“My experience with the Early Learning Institute for Elementary Leaders this year has been eye-opening,” principal Stacey Johnston says. “I have a background with older students, and it has helped me understand the workings of 4-year-olds and how they learn through play. The program has helped both my teachers and me with classroom layouts, learning styles, and child growth and development.” This program provides the ideal collaborative opportunity for principals and teachers to learn and grow together.
For several years, all district teachers, including pre-K teachers, had been participating in professional learning communities (PLCs) with the goal of fostering inquiry-based professional learning. But the pre-K teachers did not feel the meetings were addressing their specific needs.
Pre-K PLCs were, at times, a source of frustration for all involved. The academic facilitators often didn’t possess the content knowledge to adequately guide teacher collaboration. After partnering with Pre-K for SA, we realized that tailoring the pre-K PLCs to take full advantage of our assessment system and curriculum would have a deeper impact on teaching and learning.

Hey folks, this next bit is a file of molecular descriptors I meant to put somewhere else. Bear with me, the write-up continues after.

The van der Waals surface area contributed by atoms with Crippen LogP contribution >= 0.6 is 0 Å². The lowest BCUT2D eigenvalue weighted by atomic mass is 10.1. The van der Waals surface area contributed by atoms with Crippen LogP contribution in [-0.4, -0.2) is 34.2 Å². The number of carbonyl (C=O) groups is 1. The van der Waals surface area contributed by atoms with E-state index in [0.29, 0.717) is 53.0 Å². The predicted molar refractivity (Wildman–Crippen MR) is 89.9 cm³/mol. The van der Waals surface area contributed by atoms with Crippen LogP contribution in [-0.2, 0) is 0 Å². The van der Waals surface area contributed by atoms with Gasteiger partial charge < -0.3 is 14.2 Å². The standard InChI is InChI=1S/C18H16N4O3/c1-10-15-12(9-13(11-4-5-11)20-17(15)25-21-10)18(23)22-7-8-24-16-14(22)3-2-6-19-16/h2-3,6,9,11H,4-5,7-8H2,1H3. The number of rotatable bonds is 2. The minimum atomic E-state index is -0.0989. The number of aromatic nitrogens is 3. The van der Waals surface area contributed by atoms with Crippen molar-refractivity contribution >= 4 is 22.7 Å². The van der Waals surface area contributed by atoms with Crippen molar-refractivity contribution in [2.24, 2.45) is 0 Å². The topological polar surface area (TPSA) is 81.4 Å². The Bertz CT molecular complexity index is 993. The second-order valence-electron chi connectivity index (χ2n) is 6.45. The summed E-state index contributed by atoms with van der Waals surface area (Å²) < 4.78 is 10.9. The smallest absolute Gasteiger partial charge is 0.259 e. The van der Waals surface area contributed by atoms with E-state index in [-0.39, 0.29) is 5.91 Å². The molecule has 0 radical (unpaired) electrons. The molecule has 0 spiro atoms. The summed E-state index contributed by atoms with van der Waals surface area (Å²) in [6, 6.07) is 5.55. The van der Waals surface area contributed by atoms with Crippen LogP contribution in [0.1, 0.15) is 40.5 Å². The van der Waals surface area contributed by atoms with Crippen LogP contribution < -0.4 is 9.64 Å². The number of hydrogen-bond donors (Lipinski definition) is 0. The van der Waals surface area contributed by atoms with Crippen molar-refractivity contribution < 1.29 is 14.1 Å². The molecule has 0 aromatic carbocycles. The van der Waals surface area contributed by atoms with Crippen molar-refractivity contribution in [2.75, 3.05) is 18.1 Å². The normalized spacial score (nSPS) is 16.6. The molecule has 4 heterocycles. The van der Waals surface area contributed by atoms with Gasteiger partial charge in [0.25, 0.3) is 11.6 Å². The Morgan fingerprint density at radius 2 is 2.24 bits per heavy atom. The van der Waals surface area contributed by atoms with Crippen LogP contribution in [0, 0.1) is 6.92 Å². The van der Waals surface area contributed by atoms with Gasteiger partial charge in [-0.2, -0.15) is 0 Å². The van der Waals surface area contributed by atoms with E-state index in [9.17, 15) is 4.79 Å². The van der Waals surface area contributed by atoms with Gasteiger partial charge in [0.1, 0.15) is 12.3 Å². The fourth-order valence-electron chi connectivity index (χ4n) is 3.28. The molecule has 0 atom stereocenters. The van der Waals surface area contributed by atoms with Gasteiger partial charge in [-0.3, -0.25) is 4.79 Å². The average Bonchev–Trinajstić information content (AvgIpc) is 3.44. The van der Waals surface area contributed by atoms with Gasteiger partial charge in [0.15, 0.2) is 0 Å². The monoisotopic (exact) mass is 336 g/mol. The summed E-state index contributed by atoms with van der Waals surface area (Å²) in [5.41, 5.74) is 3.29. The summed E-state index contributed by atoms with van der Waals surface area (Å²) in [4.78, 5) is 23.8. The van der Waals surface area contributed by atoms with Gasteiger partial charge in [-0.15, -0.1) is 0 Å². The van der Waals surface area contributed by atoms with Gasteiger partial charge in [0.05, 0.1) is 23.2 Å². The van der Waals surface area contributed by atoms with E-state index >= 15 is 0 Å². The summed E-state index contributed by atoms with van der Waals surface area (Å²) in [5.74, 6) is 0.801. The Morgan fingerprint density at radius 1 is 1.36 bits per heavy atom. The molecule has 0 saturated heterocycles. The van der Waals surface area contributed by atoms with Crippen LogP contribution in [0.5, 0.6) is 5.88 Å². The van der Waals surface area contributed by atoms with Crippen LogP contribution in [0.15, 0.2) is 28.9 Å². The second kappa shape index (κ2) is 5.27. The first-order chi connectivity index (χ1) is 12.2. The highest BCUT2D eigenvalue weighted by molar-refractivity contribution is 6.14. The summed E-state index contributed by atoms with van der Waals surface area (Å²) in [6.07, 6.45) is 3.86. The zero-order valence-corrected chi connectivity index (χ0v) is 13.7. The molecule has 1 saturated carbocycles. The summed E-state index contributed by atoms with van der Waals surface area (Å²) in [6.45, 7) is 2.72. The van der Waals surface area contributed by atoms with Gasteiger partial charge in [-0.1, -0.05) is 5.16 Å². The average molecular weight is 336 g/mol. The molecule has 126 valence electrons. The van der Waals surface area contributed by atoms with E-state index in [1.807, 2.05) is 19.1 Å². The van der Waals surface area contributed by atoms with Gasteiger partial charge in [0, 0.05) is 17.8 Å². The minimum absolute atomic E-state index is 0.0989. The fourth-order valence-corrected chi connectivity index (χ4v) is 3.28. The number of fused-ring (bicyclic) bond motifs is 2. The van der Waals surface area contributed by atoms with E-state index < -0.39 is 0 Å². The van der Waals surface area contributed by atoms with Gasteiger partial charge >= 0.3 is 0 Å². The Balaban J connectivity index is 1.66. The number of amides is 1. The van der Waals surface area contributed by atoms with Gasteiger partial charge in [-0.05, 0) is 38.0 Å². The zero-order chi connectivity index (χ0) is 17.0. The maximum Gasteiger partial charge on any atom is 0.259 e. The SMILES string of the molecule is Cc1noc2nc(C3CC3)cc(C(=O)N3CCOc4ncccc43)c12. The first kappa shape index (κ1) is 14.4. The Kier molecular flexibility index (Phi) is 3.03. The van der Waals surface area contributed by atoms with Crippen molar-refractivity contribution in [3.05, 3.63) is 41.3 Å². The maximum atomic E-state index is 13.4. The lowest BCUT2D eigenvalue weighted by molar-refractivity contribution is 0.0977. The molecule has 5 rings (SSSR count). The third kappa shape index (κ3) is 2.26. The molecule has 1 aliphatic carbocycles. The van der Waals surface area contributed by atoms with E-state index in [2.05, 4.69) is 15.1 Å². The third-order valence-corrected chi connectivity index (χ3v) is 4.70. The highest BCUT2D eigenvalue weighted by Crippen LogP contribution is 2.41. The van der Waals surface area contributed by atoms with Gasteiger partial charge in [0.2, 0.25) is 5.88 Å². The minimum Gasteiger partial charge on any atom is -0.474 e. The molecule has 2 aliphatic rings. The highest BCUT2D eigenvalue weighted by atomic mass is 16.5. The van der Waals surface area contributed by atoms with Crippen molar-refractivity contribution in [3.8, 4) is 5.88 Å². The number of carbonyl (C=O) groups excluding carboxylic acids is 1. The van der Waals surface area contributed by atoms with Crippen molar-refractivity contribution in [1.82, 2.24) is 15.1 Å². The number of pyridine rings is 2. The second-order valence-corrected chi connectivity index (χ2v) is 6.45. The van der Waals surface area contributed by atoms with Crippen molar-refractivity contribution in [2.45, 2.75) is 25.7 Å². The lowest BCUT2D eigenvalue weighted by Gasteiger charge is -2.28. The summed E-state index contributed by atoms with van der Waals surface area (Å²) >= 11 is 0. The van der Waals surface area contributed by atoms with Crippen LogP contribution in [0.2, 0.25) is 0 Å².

To do this, we trained a pre-K teacher and academic facilitator from each campus to be co-facilitators.
We intentionally designed these PLCs to align with Texas pre-K guidelines, data from our pre-K assessment system, and the HighScope curriculum, making the meetings relevant and practical.
The pre-K teacher and academic facilitator collaborate weekly to facilitate a tailored pre-K PLC using inquiry cycles focused on authentic assessment data to inform teachers’ everyday teaching and learning. “The training was very thorough. I especially liked the immediate practice and feedback and have a better understanding of the PLC process itself,” says academic facilitator Angelina Gonzales.
This new structure is working well. Teachers feel PLC meetings are better at meeting their professional needs and, by having the academic facilitator actively involved, collaboration extends beyond PLC meetings. “In participating in early childhood PLCs, we are now a team that is committed to inquiry-based collaboration focusing on the growth of every child and every member of our ever-developing learning community,” says Megan Sandoval, a pre-K teacher.